Often I am asked how long someone should be training their dog each day. Should it be 5 minutes? 10 minutes? 30? How do I train my own dogs? Do I set up ‘training times’?
Well, the answer is yes and no.
How long do I train my dog for?
I do, often, get my dogs to do something new and useful. Sometimes we revise old, useful things. Sometimes we learn old or new things that have no real practical use at all. It’s fun, good ways of communicating together, and is teaching the dog that I am predictably rewarding!
Usually, I spend as long as it takes to get the very first bit of the behaviour that I had in mind. Then, I leave it. I guess if you timed me, it would be around 2-5 minutes maximum. If you counted repetitions, that might give you a clearer answer, but then it wouldn’t necessarily be a guide for what you would need to do with your own dog. Then after a short break, I come back to it and we do a little more. Usually I finish after a few brief sessions and breaks and go off and do something else. I might spend up to an hour or so doing this throughout the day, as I have more than one dog and sometimes have up to 5 dogs to work with.
Now, most people will look askance at me if they have a very busy family life. They usually ask, ‘How do you fit it all in?’. I can see them self-defeating their purpose of having a lovely obedient pet, just by thinking they will not have the extra time to do this training, even if it’s 5 minutes at a time. After all, I am a professional dog trainer, right, so I have this kind of time that other folks do not have. Right?
Again – the answer is, yes and no.
How do I find this time to train my dog?
This is not a time for me to tell you about my personal day and how I constantly juggle to fit my professional, social and family arrangements into a coherent mass. In fact, we live in what feels like chaos a lot of the time. I don’t need to describe to you the busy world of a working adult, Mum or Dad, Grandparent etc – I am sure you know that already.
The times that I do the above dog training, are fitted in and around my day. I don’t go into ‘dog school’ mode. I am usually waiting for the kettle to boil, or the oven timer to beep, or the TV adverts to finish… or when outdoors, for the traffic to pass so we can cross the road, or whilst I am reading a noticeboard in my village, or whilst I am waiting for my coffee in a cafe. I could be waiting for my children outside their school, or sitting working (for working, read ‘chatting to my nice doggy friends on Twitter’) at my desk. I might even be having a drink at the pub with my friends!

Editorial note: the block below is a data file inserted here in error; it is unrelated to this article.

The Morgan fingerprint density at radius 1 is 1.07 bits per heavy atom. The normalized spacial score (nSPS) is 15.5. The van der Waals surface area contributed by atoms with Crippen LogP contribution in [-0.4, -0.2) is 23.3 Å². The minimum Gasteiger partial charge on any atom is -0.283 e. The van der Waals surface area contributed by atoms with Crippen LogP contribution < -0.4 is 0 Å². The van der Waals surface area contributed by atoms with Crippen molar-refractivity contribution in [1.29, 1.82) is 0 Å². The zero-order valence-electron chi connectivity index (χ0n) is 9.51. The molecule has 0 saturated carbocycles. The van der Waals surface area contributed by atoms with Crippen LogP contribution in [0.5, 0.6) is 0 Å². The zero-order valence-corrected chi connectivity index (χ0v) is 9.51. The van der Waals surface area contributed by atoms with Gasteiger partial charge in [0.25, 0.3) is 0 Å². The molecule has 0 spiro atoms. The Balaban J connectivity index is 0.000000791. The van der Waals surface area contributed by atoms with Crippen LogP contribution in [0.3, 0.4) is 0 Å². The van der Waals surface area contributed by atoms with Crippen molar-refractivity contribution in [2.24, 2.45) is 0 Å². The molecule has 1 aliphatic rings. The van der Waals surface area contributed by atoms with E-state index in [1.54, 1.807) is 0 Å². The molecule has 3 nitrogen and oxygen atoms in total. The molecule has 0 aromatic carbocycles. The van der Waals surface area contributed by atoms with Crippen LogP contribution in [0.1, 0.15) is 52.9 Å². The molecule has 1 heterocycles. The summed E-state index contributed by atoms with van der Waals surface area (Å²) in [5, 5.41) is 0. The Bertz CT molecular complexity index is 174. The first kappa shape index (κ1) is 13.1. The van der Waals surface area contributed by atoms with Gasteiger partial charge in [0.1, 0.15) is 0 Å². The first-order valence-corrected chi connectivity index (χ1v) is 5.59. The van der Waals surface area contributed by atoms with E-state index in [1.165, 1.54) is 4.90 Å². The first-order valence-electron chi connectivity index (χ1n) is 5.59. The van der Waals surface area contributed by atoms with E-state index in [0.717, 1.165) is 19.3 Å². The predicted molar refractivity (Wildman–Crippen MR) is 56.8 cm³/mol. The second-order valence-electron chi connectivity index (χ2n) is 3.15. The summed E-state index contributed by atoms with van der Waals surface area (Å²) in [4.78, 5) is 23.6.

My point is this. Your dog may even go to dog training class, but the training in class – sometimes only once a week – is only a tiny part of what you both do for the rest of the time. You want a calm, happy dog that doesn’t race out of your front door. You want a calm, happy dog that doesn’t jump and mouth at visitors to your house. You want a calm, happy dog that ______________ (you can insert any behaviour of your choice here).
So, where and when better to learn such things than at these places? Where and when better to teach, than every part of every day where and when you actually want your dog to learn?
Your training class is your home, your work, your walks, your daily life. There are always periods in each day where you interact with the dog. Make them useful. Everyday training is simple, repetitive, and does not have to take extra time from your day.
So next time you are thinking ‘How long should I train my dog for?’ instead think ‘I am already training my dog, every second of every day’. Turn those precious seconds to your advantage!
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